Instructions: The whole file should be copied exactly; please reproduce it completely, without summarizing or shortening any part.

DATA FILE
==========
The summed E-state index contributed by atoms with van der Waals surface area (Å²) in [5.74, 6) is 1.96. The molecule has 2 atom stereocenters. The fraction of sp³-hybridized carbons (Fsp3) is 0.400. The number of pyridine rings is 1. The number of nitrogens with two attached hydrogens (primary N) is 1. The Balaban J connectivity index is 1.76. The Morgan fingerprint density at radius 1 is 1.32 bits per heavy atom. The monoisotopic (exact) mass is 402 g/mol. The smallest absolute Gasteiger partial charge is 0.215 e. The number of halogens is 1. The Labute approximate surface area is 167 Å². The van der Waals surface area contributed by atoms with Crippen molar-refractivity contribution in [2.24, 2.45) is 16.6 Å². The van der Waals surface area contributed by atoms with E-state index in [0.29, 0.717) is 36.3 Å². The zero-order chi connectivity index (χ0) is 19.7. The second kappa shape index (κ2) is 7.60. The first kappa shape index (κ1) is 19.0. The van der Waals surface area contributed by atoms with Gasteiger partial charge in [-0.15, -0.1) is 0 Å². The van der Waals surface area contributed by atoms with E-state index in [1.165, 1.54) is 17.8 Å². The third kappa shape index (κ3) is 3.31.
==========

The summed E-state index contributed by atoms with van der Waals surface area (Å²) in [5.74, 6) is 1.96. The molecule has 2 atom stereocenters. The fraction of sp³-hybridized carbons (Fsp3) is 0.400. The number of pyridine rings is 1. The number of nitrogens with two attached hydrogens (primary N) is 1. The Balaban J connectivity index is 1.76. The Morgan fingerprint density at radius 1 is 1.32 bits per heavy atom. The monoisotopic (exact) mass is 402 g/mol. The smallest absolute Gasteiger partial charge is 0.215 e. The number of halogens is 1. The Labute approximate surface area is 167 Å². The van der Waals surface area contributed by atoms with Crippen molar-refractivity contribution in [2.24, 2.45) is 16.6 Å². The van der Waals surface area contributed by atoms with E-state index in [0.29, 0.717) is 36.3 Å². The zero-order chi connectivity index (χ0) is 19.7. The second kappa shape index (κ2) is 7.60. The first kappa shape index (κ1) is 19.0. The van der Waals surface area contributed by atoms with Gasteiger partial charge in [-0.15, -0.1) is 0 Å². The van der Waals surface area contributed by atoms with E-state index in [1.165, 1.54) is 17.8 Å². The third kappa shape index (κ3) is 3.31.